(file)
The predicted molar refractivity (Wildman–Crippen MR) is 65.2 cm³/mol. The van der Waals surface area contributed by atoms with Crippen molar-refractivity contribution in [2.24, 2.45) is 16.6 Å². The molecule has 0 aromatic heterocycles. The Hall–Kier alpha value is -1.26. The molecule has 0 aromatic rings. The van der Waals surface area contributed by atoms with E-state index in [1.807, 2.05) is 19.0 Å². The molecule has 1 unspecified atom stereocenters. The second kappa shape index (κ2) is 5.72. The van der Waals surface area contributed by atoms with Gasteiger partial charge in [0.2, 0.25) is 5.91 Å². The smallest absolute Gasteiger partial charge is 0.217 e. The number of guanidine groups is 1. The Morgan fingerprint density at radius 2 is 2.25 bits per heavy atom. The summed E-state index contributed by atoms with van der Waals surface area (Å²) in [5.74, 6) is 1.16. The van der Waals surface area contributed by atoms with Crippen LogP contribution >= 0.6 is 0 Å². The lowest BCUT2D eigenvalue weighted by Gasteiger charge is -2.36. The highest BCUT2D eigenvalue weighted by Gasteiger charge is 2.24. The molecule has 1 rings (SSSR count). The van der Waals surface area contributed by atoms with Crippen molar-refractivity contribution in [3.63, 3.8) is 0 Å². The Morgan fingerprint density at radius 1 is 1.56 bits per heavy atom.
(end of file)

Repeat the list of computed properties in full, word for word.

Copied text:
The predicted molar refractivity (Wildman–Crippen MR) is 65.2 cm³/mol. The van der Waals surface area contributed by atoms with Crippen molar-refractivity contribution in [2.24, 2.45) is 16.6 Å². The molecule has 0 aromatic heterocycles. The Hall–Kier alpha value is -1.26. The molecule has 0 aromatic rings. The van der Waals surface area contributed by atoms with E-state index in [1.807, 2.05) is 19.0 Å². The molecule has 1 unspecified atom stereocenters. The second kappa shape index (κ2) is 5.72. The van der Waals surface area contributed by atoms with Gasteiger partial charge in [0.2, 0.25) is 5.91 Å². The smallest absolute Gasteiger partial charge is 0.217 e. The number of guanidine groups is 1. The Morgan fingerprint density at radius 2 is 2.25 bits per heavy atom. The summed E-state index contributed by atoms with van der Waals surface area (Å²) in [5.74, 6) is 1.16. The van der Waals surface area contributed by atoms with Crippen LogP contribution >= 0.6 is 0 Å². The lowest BCUT2D eigenvalue weighted by Gasteiger charge is -2.36. The highest BCUT2D eigenvalue weighted by Gasteiger charge is 2.24. The molecule has 1 rings (SSSR count). The van der Waals surface area contributed by atoms with Crippen molar-refractivity contribution in [3.63, 3.8) is 0 Å². The Morgan fingerprint density at radius 1 is 1.56 bits per heavy atom.